Morning Update
 
 
 

December 5, 2021

 
Morning Update: Liberals offer ‘good faith compromise’ to end stand-off over fired Winnipeg lab scientists
 

Beatrice Paez

Good morning,
 
The Liberal government offered what it called a “good faith” compromise to end a stand-off over its refusal to release secret documents related to the firing of two scientists at Canada’s high-security infectious-disease laboratory.
 
Government House Leader Mark Holland told the House of Commons late Thursday that the federal cabinet is now prepared to turn over all the documents to a special committee of MPs from the Liberals, Conservatives, Bloc Québécois and New Democrats. It would fall to a panel of three former senior judges to settle any dispute about whether to make the records public.
 
“We believe this proposal constitutes a good-faith effort by the government to resolve this matter responsibly,” Holland said. “It recognizes the role of the House of Commons to do its work and it also recognizes the government’s obligation to protect Canadians from the harm that could occur from the release of sensitive national security information.”
 
The National Microbiology Laboratory
 
The National Microbiology Laboratory in Winnipeg, Manitoba on June 17, 2021. SHANNON VANRAES / THE GLOBE AND MAIL Shannon VanRaes/The Globe and Mail
 
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Omicron variant is three times more likely to cause reinfections, new data show
 
The Omicron variant is three times more likely to cause reinfection in people, compared with earlier strains of the coronavirus, new data from South Africa suggest.
 
The study, released Thursday, is the first strong indication of why Omicron has surged so rapidly in countries such as South Africa, where a large percentage of the population was believed to have immunity to the virus because of a prior infection.
 
The findings have huge implications for countries such as India and many other African countries, where vaccination rates are low and immunity had been achieved through infection. Even if the new variant is not more transmissible than other variants, such as Delta, it could still spread more rapidly because people are more vulnerable to it, scientists say.
 
Read more coverage of COVID-19:
 
 
 
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U.S. rebuffed decades of pleas from B.C. to shore up a dike for $29-million. Now, flood damage will cost $1-billion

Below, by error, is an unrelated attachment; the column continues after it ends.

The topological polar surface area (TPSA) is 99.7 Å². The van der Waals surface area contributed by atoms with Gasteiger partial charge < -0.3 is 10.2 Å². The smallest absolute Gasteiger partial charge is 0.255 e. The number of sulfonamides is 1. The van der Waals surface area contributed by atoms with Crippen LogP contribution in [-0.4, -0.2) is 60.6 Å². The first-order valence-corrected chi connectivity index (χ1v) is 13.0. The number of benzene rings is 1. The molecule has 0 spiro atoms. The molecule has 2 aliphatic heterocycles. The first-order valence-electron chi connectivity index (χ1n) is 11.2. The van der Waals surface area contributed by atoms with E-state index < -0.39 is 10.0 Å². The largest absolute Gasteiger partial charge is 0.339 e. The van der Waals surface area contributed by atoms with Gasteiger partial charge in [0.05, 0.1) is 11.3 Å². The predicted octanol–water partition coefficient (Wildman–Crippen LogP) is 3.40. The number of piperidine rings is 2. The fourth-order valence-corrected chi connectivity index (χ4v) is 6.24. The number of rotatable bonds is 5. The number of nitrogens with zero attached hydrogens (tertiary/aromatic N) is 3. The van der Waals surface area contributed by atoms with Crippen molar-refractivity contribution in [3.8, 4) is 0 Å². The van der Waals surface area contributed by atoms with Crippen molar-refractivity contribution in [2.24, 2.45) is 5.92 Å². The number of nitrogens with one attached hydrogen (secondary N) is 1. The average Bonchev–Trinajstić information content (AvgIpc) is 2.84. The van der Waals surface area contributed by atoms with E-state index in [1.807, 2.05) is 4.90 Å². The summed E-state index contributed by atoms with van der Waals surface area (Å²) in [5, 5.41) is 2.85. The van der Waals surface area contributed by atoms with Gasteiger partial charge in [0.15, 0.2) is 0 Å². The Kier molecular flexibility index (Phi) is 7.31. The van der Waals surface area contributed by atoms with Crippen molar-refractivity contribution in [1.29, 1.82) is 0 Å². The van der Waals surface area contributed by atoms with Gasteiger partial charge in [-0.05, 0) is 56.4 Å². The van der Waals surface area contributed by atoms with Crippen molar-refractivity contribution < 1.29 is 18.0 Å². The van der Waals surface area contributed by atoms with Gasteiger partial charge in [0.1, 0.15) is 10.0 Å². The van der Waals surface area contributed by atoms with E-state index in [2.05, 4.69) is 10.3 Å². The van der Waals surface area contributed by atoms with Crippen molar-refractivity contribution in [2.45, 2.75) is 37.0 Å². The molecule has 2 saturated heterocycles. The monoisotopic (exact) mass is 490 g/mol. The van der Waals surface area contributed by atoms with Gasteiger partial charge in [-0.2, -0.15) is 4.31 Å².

For most of the year, the sediment-laden waters of the Nooksack River slip unremarked behind the tree-lined banks that keep it from spilling into northern Washington state.
 
But every once in a while, when the rain is heavy or the snowmelt fast, the river transforms into a writhing churn, leaping over its banks near the town of Everson before landing in another country: Canada. When the Nooksack flooded in mid-November, the Abbotsford area was also hit, with the damages for the Canadian city estimated at $1-billion.
 
Politicians and engineers in B.C. have implored Washington State to do something about the Nooksack. More than 30 years ago, they created a Nooksack River International Task Force. They have flown to the Pentagon to plead their case. They have attempted public shaming to create pressure. “The Americans have not touched a stick or pebble in that river since the flood of 1990,” George Ferguson, Abbotsford’s mayor at the time, said in 1992. “Up here we have cleaned out the mess … but they just continue to leave the channels alone and rely on more studies.”
 
Read more:
 
 
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ALSO ON OUR RADAR

Canada has no plans to deploy additional troops to Ukraine, Chief of Defence Staff says: Canada won’t be boosting its troop presence in Ukraine amid the European country’s escalating border crisis with Russia, as the head of the Canadian military acknowledged worries that such a move could provoke, rather than deter, Russian President Vladimir Putin. There are widespread fears that Putin may be considering wider military action against Russia’s neighbour, which Moscow has been trying to wrest back into its orbit since a pro-Western revolution in Kyiv seven years ago.
 
Finance Minister Chrystia Freeland sets Dec. 14 as date for fall fiscal update: The federal government will release its latest economic forecast on Dec. 14, just days before the current four-week sitting is scheduled to break on Dec. 17. The House will return on Jan. 31, 2022. The Trudeau Liberals have been facing criticism over fiscal transparency as the government has yet to release the previous year’s public accounts, which would provide a detailed breakdown of how Ottawa spent about $600-billion during the height of the pandemic.